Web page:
on Canvas is a series of three paintings; U AreHere and Second
Soup are sculptures, and so on. Simply put, Gazira exercises the right to
"implement" these traditional forms using a series of possibilities ingrained
into the world she inhabits.
Nudes Descending a Staircase (April 2007) is an installation that ironically resolves the
contradictions raised by exhibiting a painting in a setting like Second Life.
It is a series of nudes printed on canvas, which fall off the wall and end up
in a heap at the bottom of a staircase. Now this is obviously an animation in a
virtual setting. And many of these works are interactive. But can we still talk
about "new media" and "interactivity" when the world we live in is a software
environment and the possibility to interact with things and people is one of
its most natural characteristics, a given? For Gazira these are terms that
should be banned from Second Life. But if you are tempted to use them,
then just don't do it during the show: you could be swept away by the current
version of Don't Say Tornado, a whirlwind that is activated when someone pronounces the words "new media". In
its own way, another interactive multimedia installation...
"...a portable desert" 
Another thing which really annoys Gazira, when it comes to Second Life and
virtual worlds in general, is our inability to get over the interpretational models
offered up thirty years ago by cyberpunk culture.
Constantly harking back to William Gibson's Cyberspace (1982) and Neal Stephenson's
Metaverse (1992) not only means hindering the development of new models, but
also neglecting the numerous metaphors for 'elsewhere' that have also had a
hand in shaping virtual worlds: from the Christian heaven to the island in The
Tempest, from Moore's Utopia to Carroll's Wonderland. Gazira's works make
constant references to these 'other' places (such as the heaven in
COME.TO.HEAVEN, which in [Collateral Damage] is accessible to all,
simply by typing "heaven me"). But it is in the short Gaz' of the desert
(2007), and the other works closely connected to this that references to a
specific vision of 'elsewhere' are put forward with the force of a statement of
And this elsewhere is none other than the "surreality" conceived by the surrealists in
1924, and explicitly referenced in the title of the Second Front performance.
In other words Gazira Babeli asserts that Second Life is a 3D manifestation of
our collective subconscious, an imaginary sphere where body and space reveal a
new dimension, where the notions of cause and effect cease to apply and where
the succession of events is rapid, irrational and gratuitous, like a flow of
thoughts. Second Life is a new mental space, where even an invasion of pizzas
which spurt tomato sauce in all directions and sing "O Sole mio" when trodden on
(SingingPizza, 2006) can be accepted; a dream-like landscape where space becomes
animated, as in the installation [Collateral Damage] = [Pizzaiolo!!!] +
[Devil's Right Hand] (2007), a stage where a pizza spatula and a guitar
play ping pong with pizzas and vinyl records, which when they hit someone in
the audience, project him or her to a space in front of an audience forced to applaud.
This is a place where, like in our dreams, our bodies can undergo sudden metamorphoses,
and an image or a sculpture can unexpectedly become a real space, an infinite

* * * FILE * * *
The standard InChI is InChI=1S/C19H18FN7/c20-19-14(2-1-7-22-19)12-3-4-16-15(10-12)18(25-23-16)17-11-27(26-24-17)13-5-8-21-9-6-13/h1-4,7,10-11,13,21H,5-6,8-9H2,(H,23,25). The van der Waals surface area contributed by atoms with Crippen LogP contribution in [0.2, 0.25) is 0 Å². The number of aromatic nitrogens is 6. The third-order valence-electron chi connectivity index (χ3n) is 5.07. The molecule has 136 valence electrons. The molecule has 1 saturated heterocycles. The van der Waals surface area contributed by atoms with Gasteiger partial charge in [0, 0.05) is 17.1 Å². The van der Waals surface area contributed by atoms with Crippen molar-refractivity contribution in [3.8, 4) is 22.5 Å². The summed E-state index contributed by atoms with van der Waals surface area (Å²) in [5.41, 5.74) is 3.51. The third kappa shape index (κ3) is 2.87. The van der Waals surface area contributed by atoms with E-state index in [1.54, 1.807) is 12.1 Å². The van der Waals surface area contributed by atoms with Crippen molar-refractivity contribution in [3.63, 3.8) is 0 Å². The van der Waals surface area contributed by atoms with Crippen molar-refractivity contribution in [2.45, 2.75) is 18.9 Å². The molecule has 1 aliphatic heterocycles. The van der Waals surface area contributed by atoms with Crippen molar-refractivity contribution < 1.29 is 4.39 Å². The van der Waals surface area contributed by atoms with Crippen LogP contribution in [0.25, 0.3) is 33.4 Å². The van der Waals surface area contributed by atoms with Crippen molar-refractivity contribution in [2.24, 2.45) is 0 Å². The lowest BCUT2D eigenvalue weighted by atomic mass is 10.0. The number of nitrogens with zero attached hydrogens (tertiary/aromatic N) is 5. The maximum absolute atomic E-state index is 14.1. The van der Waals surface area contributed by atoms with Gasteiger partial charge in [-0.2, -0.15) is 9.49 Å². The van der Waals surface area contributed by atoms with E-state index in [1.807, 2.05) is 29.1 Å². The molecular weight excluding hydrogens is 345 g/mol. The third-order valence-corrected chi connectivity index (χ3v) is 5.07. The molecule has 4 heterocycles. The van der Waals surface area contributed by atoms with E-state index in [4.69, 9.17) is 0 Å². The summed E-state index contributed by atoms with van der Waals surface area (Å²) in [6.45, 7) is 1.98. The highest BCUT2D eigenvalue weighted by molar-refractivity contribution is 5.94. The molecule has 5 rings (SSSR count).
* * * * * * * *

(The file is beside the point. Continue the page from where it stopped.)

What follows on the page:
desert that can be explored in all directions.
In this desert - the "portable set" of Gaz' of the Desert, which also appeared in U AreHere -,
amid dawns and sunsets of overwhelming beauty, Gazira retreats, like Simeon the
Stylite (the hermit who gave rise to that singular ascetic practice of spending
a spiritual retreat seated atop a column)  to take on the temptations of the devil,
interpreted in the film by the stunning Chi5 Shenzhou. Perched on her column in the driving
rain, Gazira holds out for as long as she can, but in the end she is forced to
give in. Only then are we catapulted into the anodyne setting of a call center
(the office of U AreHere), where between calls Gazira appears to be busy
putting together her story: imprisoned in the "world in a valise" she has
chosen to live in, in her own surreal reality.
 Gazira Babeli, in Wirxli Flimflam, "Gaza Stripped. Interview with Gazira Babeli", in Slate Magazine, January 2007.
 See Matteo Bittanti, "[Introduzione]", in Mario Gerosa, Second Life, Meltemi, Rome 2007. P. 14.
 Gazira Babeli, in Wirxli Flimflam, quoted.
 See the definition of "Grey Goo" in Wikipedia: http://en.wikipedia.org/wiki/Grey_goo
 13 Most Beautiful Avatars, curated by Marisa Olson. See http://0100101110101101.org
 Gazira Babeli, [Collateral Damage]. Second Life Works 2006 - 2007, ExhibitA Gallery,
Odyssey (38, 30, 23). April 16, 2007.
 See Philip K. Dick, The Three Stigmata of Palmer Eldritch, 1964. In the
novel the Perky Pat dolls are simulacra that, when associated with the use of a
hallucinogenic drug, Can-D, enable earthlings deported to Mars to be
temporarily "translated" into an imaginary world where they can experience an
existence similar to their terrestrial lives through the body of Perky Pat, a
 Gazira Babeli, in Tilman Baumgärtel, "'My body can walk barefoot, but my avatar needs Prada shoes'.
Interview with Gazira Babeli", in Nettime, March 23, 2007, online at
 Second Front(http://secondfront.org) is an international collective of
performance artists established in Second Life on November 23, 2006. See
Domenico Quaranta, "A Leap Into the Void. Interview with Second Front", in Rhizome.org,
March 1, 2007, http://rhizome.org/thread.rhiz?thread=24830&page=1#46877
 Gazira Babeli, in Wirxli Flimflam, quoted.
 Inke Arns, "Read_me, run_me, execute_me: Software and its discontents, or: It's the
performativity of code, stupid!" In: Olga Goriunova / Alexei Shulgin (eds.), Read_me.
Software Art and Cultures Conference, Aarhus: University of �rhus (DK)
2004, pp. 176-193. Available online
 Gazira Babeli, in Tilman Baumgärtel, quoted.
 Gazira took her inspiration from Simón del desierto, the 1965
Luis Buñuel film dedicated to Saint Simeon.